By Nick Lanyi
U.S. stocks are near record highs. Many analysts would have downplayed the possibility of such a feat back in January, when fears of a sharp slowdown in demand from China and rising interest rates caused a mini-panic among some investors (and an opportunity for the rest of us).
The impressive rebound after the sell-off came in recognition of the relative strength of the U.S. economy versus much of the rest of the world. Employment continued to rise, wages finally started inching higher, the Fed kept its power dry and energy prices rallied, but not so much as to cause harm to pocketbooks or corporate earnings. Investors also couldn't help but recognize the solid financial and competitive positions many large global companies have established since the financial crisis.
Investors have overlooked several worrisome signs: continued sluggishness in China, Europe, Brazil and Russia; an apparently stepped-up pace of terrorist attacks from ISIS; turmoil in the Middle East; Great Britain's shocking vote to leave the European Union; an unpredictable, even bizarre, U.S. presidential race; and, most recently, a disturbing series of shootings in the United States that put the nation on edge.
As the old expression goes, the market climbs a wall of worry: when a significant number of investors are anxious yet stocks rise higher, nervous investors who had kept cash on the sidelines due to myriad concerns capitulate and start buying. That extends the bull market. The greatest risk to a bull market is not a time of serious concerns, but the opposite: a seemingly sunny scenario in which investors can bask, Pollyannishly, and become too bullish. If everyone's in the market, stock prices usually get inflated. The next direction for the overall market may be down.
I'm not suggesting we're at that point. But with stocks at record highs despite continued global challenges, it's a good time to take a deep breath, assess the composition and risk level of your portfolio, and think about shifting out of winners that may have run their course toward less glamorous, safer holdings -- preferably ones that pay above-average income to boost returns if the stock market pauses.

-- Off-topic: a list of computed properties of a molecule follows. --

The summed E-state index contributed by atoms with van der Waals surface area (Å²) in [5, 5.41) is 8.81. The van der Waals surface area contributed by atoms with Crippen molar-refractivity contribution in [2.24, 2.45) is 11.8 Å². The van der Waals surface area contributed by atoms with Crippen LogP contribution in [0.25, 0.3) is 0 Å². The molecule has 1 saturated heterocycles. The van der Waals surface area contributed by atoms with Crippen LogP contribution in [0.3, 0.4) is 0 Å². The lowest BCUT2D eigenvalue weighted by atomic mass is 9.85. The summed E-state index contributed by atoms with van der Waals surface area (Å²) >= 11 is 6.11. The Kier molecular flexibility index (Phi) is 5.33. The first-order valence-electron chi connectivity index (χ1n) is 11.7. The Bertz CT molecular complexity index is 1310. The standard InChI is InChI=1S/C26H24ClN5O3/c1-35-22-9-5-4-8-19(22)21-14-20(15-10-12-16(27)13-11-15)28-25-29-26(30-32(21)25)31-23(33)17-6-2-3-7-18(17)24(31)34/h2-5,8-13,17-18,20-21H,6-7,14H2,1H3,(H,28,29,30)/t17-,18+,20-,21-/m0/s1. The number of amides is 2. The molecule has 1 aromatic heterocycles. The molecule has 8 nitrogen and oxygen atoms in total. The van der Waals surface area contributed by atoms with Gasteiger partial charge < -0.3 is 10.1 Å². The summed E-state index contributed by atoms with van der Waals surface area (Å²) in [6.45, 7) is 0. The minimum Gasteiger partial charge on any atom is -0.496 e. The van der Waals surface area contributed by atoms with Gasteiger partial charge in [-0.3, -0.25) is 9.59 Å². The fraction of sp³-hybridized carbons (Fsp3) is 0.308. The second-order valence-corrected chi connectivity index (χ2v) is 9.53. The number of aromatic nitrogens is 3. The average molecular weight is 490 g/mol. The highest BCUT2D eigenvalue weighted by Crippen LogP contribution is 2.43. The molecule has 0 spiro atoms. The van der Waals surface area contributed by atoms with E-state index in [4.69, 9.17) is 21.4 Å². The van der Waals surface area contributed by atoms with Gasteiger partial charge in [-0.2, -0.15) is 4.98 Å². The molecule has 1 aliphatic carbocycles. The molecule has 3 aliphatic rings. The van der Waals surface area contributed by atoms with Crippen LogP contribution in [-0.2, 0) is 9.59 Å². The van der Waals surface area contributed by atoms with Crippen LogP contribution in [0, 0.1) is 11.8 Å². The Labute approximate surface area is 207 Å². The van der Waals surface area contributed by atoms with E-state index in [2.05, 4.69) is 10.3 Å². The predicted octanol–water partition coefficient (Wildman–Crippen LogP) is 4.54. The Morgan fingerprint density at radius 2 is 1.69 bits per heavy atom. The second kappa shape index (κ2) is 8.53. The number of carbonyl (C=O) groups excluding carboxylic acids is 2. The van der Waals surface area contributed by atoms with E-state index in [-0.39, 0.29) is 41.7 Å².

Forestry giant International Paper (NYSE:IP) is the world's largest paper and pulp producer. Its products include printer paper, coated paperboard (such as is used for paper plates), containerboard (cardboard boxes), corrugated packaging, and paper cups, lids and food containers.
While the online era was once considered to be a boon for those who want to use less paper, the opposite has occurred. Global demand for printer paper has remained higher than expected, while e-commerce has greatly increased demand for containerboard used in shipping. International Paper has spent the past decade shifting strategically out of higher-cost businesses toward areas where it can be the low-cost provider and supply growing markets in the United States and overseas, especially in Europe, India and Brazil.
Most recently, in May International Paper announced it would purchase key assets in Weyerhauser's (NYSE:WY) pulp business for $2.2 billion, as both companies rearrange their portfolios to focus on their strengths. The deal will help International Paper remain the low-cost provider in so-called "fluff pulp" products.